Hon. Mr. Roberts:      The Member for Klondike has a lot to say. Inflammatory comments as usual - never factual, but just inflammatory.

Chair's statement

Chair:  Order please. I am finding that the debate is starting to digress. We are getting very close to calling people liars. Please watch the language throughout the rest of the day. There is no need for the debate to go any further now.

Hon. Mr. Roberts:      Thank you, Mr. Chair. To make the accusation that we are burying a report when the public dollar pays for it - I don't know how the Member for Klondike could get away with that. We don't bury things that the public pays for, but we do believe in presenting the facts as they are. If the member opposite does not believe in that, then that is a problem that I think the member has.

To also make a statement that we are preparing children for the courts, I think is very inflammatory when I look at the role of society. If that is what the member believes, which I think the member does, then why are we doing all that we can to ensure that we don't reach that level?

I really question that line of thinking, Mr. Chair. Now, the purpose of the audit - and this is the purpose of the audit. I'm going to go back just a little bit for the Member for Klondike.

There were some very specific reasons for this audit coming about - very specific reasons. And it wasn't one that was acceptable and is not acceptable to society. But another very good reason is that the staff of the group home had indicated that they do not feel safe in the workplace and have filed complaints to that effect with the Workers' Compensation Health and Safety Board. This has resulted in the Workers' Compensation Health and Safety Board ordering Gibbs Group Homes to hire additional staff and participate in the safety audit. So that was the real purpose, and you have to remember that the contract was a contract for the obvious reasons for why we had to set up a home of this nature. And all information was available to the contractor.

Another point on the advisory committee - the member, again, likes to cherry-pick little things and not really have it all there. The advisory committee was a combination of department people and the contractor and her assistant. It was to review the terms of reference - this was the contractor and the department - to assist the consultant in resolving issues throughout the course of the audit. I guess that's the real point that we want to underline, that that did not happen. There was very little the consultant did in that issue of working with the committee to receive ideas or advice or even directions. I mean, remember that the advisory council was made up of both the contractor and government.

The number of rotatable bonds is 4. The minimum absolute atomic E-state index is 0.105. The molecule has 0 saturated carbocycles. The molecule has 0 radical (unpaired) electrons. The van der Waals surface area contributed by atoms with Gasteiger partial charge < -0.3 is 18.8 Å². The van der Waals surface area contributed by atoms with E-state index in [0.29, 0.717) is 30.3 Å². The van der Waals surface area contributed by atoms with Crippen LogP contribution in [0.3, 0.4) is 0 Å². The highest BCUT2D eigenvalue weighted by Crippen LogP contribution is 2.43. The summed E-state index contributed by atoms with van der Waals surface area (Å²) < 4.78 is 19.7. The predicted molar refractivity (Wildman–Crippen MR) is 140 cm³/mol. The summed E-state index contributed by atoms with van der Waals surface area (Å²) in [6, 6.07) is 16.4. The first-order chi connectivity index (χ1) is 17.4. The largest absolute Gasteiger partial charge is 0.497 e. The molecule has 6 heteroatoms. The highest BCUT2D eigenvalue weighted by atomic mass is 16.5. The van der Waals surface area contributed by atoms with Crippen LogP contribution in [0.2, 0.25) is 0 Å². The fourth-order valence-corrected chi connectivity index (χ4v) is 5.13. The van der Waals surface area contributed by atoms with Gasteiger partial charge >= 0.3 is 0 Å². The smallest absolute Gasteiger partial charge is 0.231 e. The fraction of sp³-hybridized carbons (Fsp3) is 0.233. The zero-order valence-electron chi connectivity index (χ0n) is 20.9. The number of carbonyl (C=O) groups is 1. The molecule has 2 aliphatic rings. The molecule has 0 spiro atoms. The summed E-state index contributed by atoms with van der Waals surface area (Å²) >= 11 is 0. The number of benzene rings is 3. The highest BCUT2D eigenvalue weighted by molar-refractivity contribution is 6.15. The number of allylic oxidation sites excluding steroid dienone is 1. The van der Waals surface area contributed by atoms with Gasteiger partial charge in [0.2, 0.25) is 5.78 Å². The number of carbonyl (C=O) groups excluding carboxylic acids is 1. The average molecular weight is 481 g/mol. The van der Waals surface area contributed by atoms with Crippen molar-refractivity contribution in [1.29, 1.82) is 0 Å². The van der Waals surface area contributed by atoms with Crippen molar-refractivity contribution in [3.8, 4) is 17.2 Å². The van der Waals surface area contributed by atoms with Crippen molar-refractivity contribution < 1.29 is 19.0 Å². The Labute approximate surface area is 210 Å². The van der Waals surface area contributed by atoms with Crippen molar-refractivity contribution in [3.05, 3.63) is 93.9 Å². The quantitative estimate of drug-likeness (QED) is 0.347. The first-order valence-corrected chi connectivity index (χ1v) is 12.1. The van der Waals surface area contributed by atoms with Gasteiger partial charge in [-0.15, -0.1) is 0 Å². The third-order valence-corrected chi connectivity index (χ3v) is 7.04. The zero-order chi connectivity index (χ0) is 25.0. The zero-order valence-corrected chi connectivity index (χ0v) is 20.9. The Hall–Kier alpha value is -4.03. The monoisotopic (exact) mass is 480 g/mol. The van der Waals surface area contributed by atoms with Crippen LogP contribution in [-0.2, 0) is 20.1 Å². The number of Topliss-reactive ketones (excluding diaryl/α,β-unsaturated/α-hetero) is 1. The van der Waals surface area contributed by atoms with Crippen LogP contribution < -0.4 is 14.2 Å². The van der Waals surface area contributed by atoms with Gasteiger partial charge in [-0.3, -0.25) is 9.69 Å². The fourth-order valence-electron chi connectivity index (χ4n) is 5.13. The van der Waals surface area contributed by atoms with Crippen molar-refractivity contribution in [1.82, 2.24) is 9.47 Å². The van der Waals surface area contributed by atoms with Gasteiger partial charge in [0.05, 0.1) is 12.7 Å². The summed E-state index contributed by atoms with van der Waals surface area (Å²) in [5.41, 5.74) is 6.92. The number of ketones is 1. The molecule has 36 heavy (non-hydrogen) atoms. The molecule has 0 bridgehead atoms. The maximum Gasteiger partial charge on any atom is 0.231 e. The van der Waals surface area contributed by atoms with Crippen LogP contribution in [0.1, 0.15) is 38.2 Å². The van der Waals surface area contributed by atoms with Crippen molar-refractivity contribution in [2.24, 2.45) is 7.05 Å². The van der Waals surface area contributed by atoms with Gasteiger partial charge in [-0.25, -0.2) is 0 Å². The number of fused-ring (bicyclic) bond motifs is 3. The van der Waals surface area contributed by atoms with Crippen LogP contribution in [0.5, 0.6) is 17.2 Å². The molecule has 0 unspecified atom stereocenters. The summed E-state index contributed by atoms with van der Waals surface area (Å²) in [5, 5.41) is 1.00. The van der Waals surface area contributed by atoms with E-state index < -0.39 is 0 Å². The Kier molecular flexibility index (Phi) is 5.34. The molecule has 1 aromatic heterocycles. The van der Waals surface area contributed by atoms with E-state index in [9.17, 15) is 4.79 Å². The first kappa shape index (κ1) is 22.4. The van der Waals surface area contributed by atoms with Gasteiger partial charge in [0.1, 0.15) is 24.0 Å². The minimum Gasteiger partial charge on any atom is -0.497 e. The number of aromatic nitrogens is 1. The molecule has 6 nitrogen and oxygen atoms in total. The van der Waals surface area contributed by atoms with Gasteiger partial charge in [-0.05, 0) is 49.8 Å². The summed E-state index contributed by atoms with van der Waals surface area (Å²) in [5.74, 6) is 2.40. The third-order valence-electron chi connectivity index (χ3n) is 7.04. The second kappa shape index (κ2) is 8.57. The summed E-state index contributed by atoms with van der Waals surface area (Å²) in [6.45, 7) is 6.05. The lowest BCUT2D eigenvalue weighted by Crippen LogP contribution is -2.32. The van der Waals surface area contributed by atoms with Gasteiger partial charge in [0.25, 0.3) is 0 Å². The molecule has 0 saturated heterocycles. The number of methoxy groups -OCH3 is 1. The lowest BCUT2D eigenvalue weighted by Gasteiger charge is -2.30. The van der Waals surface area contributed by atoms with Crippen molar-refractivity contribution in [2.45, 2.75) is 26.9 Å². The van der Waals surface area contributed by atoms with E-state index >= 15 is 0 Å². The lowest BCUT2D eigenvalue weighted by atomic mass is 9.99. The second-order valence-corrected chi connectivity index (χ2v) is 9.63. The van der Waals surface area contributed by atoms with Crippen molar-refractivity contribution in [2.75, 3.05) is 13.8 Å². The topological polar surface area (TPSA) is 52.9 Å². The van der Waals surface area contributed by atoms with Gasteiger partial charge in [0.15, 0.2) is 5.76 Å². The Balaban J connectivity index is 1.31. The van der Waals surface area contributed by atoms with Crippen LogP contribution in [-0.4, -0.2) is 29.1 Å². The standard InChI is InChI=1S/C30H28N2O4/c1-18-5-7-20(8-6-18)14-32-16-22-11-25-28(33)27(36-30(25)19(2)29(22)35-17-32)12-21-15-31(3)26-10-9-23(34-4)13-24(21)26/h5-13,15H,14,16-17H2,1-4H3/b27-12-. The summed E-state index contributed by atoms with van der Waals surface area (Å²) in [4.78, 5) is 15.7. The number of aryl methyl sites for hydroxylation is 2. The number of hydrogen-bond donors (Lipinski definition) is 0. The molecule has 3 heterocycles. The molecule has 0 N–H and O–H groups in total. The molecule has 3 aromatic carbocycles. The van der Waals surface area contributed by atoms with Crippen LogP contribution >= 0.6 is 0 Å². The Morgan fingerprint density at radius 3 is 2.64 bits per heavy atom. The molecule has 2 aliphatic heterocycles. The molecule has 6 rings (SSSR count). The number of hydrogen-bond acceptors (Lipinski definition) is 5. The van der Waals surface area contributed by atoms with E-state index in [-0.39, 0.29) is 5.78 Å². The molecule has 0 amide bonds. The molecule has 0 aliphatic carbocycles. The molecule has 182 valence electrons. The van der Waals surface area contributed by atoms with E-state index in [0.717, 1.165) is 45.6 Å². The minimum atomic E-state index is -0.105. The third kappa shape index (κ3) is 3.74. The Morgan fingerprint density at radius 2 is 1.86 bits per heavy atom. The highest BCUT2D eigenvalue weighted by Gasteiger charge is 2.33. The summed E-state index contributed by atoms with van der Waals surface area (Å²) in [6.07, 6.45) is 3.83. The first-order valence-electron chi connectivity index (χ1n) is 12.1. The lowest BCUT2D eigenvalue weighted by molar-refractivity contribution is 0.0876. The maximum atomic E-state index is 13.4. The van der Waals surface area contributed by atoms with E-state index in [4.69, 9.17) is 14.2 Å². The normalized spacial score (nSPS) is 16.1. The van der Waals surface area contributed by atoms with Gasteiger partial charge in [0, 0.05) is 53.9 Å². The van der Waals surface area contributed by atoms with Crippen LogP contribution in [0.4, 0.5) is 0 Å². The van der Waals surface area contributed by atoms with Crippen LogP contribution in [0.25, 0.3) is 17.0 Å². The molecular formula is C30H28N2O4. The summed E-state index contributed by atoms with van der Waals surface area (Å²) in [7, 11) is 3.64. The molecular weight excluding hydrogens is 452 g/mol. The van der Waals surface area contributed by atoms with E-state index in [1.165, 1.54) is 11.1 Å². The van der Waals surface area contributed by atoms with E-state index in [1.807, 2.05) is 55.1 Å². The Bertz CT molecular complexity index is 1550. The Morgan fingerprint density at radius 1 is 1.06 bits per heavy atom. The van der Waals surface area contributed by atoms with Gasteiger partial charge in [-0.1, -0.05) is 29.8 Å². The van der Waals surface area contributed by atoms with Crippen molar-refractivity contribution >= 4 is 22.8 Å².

And, finally, to review the draft report prior to the finalization by the consultant. That was the role. What really happened, I guess, was a review of the terms of reference, and the review of the draft report took place, and then to assist the consultant in resolving issues throughout the course did not take place.

So that's our point. We were not involved in at least making comments on some of the statements that were made in that report. We were not able to give the full picture of what those accusations were. From my perspective, being a person who likes to feel that I'm balanced most of the time, we would like to have the ideas from all people.

Some Hon. Member:      (Inaudible)

Hon. Mr. Roberts:      Well, some of us are in balance a lot of the time, some of us are in balance a little bit of the time, and some of us are in balance, you know, a tiny bit. I wouldn't want to put words in the member opposite's mouth as to where I think that member is coming from.

The difference between RYTS and Klondike is that RYTS was set up as a diagnostic home for those very troubled teens. It was established to deal with our most severe teenagers who have difficulties, and to try to resolve and work with them. 16 Klondike is exactly of the same definition. They do the same thing, so there's no difference between them. They serve the same purpose, they work with the same types of children, and the only difference here was that the department ran RYTS whereas a contractor ran 16 Klondike.

Mr. Jenkins:      Well, it sounds to me like the minister doesn't have much trust in his own officials, when the steering committee, set up to oversee this process, had two representatives from Gibbs Group Homes - Sandra Gibbs and Dr. Janet Webster - and although the committee was set up originally with only Anne Mothersill and Charles Pugh. And Nancy Duesener was added to the steering committee, along with Rob McClure from WCB.